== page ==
In 2010, smartphone users won the right to jailbreak their phones in order to install new software or apps. Now that right is being extended to tablets and smart TVs.
The move was announced by the Library of Congress, which this week issued its triennial recommendations about digital copyright issues. Every three years, the Library of Congress grant exceptions to the Digital Millennium Copyright Act's anti-circumvention provisions, which prohibit people from bypassing digital software locks.
The digital rights group Electronic Frontier Foundation was among the organizations pressing the government to OK jailbreaking of tablets. The group argued that users have "many excellent reasons" for wanting to tinker with their devices' built-in software, including to protect privacy.
"The restrictions built into Android block many software programs that function as a firewall to prevent leakage of personal information by other applications, and many forms of virtual private network ... software that encrypt data in transit," the EFF wrote in its petition.
"Android owners are also prevented from removing unwanted software installed by the manufacturer -- often software that consumes energy, shortens the device’s battery life, or sends personal information to advertisers."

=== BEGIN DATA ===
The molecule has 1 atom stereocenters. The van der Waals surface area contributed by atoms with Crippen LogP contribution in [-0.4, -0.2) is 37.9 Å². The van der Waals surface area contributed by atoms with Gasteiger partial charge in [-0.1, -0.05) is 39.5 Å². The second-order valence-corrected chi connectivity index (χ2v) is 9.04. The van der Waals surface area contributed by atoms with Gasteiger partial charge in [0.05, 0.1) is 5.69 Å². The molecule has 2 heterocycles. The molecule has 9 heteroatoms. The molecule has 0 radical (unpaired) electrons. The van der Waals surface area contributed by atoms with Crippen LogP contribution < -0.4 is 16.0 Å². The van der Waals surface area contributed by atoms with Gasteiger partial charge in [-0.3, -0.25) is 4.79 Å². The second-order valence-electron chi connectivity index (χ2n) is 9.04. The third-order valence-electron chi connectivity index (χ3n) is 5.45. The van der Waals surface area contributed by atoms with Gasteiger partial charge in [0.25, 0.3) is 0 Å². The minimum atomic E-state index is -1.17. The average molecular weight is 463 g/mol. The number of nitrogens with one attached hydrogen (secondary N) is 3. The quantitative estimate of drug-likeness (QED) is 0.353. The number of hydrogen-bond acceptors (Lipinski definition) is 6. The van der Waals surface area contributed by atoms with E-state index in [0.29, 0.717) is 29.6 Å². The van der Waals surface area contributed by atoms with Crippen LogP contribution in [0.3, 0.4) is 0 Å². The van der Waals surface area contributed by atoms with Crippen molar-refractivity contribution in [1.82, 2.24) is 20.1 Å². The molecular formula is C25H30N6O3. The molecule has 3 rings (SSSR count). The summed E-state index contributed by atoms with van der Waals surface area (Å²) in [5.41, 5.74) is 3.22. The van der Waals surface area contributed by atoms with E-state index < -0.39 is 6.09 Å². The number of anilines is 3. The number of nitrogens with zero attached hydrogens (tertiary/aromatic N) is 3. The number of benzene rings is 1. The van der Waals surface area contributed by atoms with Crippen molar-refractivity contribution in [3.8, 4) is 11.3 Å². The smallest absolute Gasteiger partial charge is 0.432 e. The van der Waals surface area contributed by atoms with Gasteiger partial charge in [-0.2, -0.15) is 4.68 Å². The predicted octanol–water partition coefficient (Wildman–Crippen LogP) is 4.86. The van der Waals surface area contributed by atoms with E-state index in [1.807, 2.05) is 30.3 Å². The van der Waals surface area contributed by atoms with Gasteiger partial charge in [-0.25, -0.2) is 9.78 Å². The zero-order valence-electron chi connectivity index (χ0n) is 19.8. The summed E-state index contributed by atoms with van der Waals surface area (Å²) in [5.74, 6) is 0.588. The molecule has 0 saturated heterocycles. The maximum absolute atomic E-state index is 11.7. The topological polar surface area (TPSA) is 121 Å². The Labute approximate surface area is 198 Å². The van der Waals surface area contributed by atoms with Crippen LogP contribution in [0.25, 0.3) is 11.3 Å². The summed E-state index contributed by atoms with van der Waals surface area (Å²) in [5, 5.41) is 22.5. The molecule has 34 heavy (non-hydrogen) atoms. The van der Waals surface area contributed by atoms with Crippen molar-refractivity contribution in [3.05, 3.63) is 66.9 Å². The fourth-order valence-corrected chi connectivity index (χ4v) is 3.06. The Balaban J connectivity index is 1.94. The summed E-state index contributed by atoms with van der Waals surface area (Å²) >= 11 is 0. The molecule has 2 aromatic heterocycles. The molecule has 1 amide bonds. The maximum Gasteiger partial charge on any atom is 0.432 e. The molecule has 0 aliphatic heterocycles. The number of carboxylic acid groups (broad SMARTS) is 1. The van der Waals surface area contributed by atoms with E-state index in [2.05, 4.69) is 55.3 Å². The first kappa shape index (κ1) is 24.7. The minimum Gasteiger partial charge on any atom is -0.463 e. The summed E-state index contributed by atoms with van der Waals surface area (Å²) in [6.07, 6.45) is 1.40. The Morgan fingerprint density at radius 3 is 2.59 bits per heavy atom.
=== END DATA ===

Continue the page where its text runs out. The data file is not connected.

The EFF added that Apple's iTunes Store rejects applications that are "objectionable or crude,” as well as programs with content that meets with Apple's disapproval.
Another organization, the Software Freedom Conservancy, sought an exemption for jailbreaking smart TVs. The group pointed out that smart TVs currently have built-in restrictions that prevent people from accessing media they have purchased from other sources, connecting TVs to other devices and running applications.
"Restrictions on Smart TV firmwares also pose a security risk for TV owners," the organization added. "For example, security researchers recently demonstrated a number of vulnerabilities in Samsung Smart TVs that could enable malicious hackers to access or damage a user’s device remotely. In some cases, these issues could be fixed or mitigated by the user, by installing a firewall or other countermeasures."
The Entertainment Software Association, Motion Picture Association of America and Recording Industry Association of America opposed the exemption, arguing that allowing people to jailbreak smart TVs would threaten copyright by enabling people to install apps that are "designed to locate pirated content."
The Library of Congress rejected that argument, stating that the MPAA and other opponents hadn't presented any evidence to support their contentions that jailbreaking would result in an increase in piracy.